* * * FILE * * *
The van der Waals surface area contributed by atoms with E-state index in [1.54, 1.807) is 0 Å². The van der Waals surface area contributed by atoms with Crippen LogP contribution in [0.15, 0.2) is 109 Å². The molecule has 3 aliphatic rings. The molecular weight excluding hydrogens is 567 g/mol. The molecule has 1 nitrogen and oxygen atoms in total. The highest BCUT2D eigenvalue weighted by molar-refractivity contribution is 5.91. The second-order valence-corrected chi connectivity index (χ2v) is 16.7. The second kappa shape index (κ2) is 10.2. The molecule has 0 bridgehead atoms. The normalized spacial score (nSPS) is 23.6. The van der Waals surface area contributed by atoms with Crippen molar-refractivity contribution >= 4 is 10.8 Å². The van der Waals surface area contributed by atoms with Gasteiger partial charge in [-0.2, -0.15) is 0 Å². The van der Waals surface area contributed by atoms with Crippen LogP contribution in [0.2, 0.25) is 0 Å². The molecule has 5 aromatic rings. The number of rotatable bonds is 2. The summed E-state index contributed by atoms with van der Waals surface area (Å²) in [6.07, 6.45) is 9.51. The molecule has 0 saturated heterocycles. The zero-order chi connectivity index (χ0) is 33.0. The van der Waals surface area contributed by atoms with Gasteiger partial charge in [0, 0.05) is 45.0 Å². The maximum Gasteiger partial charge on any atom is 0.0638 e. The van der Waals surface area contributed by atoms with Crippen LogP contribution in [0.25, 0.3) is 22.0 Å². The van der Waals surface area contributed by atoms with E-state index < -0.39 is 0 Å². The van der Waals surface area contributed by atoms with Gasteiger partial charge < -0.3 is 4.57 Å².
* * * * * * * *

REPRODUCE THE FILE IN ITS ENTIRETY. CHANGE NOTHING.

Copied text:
The van der Waals surface area contributed by atoms with E-state index in [1.54, 1.807) is 0 Å². The van der Waals surface area contributed by atoms with Crippen LogP contribution in [0.15, 0.2) is 109 Å². The molecule has 3 aliphatic rings. The molecular weight excluding hydrogens is 567 g/mol. The molecule has 1 nitrogen and oxygen atoms in total. The highest BCUT2D eigenvalue weighted by molar-refractivity contribution is 5.91. The second-order valence-corrected chi connectivity index (χ2v) is 16.7. The second kappa shape index (κ2) is 10.2. The molecule has 0 bridgehead atoms. The normalized spacial score (nSPS) is 23.6. The van der Waals surface area contributed by atoms with Crippen molar-refractivity contribution >= 4 is 10.8 Å². The van der Waals surface area contributed by atoms with Gasteiger partial charge in [-0.2, -0.15) is 0 Å². The van der Waals surface area contributed by atoms with Crippen LogP contribution in [0.2, 0.25) is 0 Å². The molecule has 5 aromatic rings. The number of rotatable bonds is 2. The summed E-state index contributed by atoms with van der Waals surface area (Å²) in [6.07, 6.45) is 9.51. The molecule has 0 saturated heterocycles. The zero-order chi connectivity index (χ0) is 33.0. The van der Waals surface area contributed by atoms with Gasteiger partial charge in [0, 0.05) is 45.0 Å². The maximum Gasteiger partial charge on any atom is 0.0638 e. The van der Waals surface area contributed by atoms with Crippen LogP contribution in [0.25, 0.3) is 22.0 Å². The van der Waals surface area contributed by atoms with E-state index < -0.39 is 0 Å². The van der Waals surface area contributed by atoms with Gasteiger partial charge < -0.3 is 4.57 Å².